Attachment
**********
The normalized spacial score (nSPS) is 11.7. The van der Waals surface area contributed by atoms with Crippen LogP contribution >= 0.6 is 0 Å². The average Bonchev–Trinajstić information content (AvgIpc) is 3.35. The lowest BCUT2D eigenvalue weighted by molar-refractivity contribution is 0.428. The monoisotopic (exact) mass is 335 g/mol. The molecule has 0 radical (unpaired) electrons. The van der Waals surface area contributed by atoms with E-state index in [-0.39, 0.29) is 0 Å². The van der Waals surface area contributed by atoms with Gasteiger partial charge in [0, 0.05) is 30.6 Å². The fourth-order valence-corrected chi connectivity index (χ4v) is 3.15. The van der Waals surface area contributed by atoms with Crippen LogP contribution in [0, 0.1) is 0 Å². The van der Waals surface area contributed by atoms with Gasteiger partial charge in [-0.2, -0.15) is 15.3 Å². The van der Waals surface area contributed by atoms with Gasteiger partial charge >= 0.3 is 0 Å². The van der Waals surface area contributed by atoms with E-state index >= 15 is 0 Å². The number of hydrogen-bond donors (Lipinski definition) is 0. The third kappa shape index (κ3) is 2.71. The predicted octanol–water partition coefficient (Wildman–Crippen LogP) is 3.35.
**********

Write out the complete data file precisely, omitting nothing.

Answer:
The normalized spacial score (nSPS) is 11.7. The van der Waals surface area contributed by atoms with Crippen LogP contribution >= 0.6 is 0 Å². The average Bonchev–Trinajstić information content (AvgIpc) is 3.35. The lowest BCUT2D eigenvalue weighted by molar-refractivity contribution is 0.428. The monoisotopic (exact) mass is 335 g/mol. The molecule has 0 radical (unpaired) electrons. The van der Waals surface area contributed by atoms with E-state index in [-0.39, 0.29) is 0 Å². The van der Waals surface area contributed by atoms with Gasteiger partial charge in [0, 0.05) is 30.6 Å². The fourth-order valence-corrected chi connectivity index (χ4v) is 3.15. The van der Waals surface area contributed by atoms with Crippen LogP contribution in [0, 0.1) is 0 Å². The van der Waals surface area contributed by atoms with Gasteiger partial charge in [-0.2, -0.15) is 15.3 Å². The van der Waals surface area contributed by atoms with Gasteiger partial charge >= 0.3 is 0 Å². The van der Waals surface area contributed by atoms with E-state index >= 15 is 0 Å². The number of hydrogen-bond donors (Lipinski definition) is 0. The third kappa shape index (κ3) is 2.71. The predicted octanol–water partition coefficient (Wildman–Crippen LogP) is 3.35.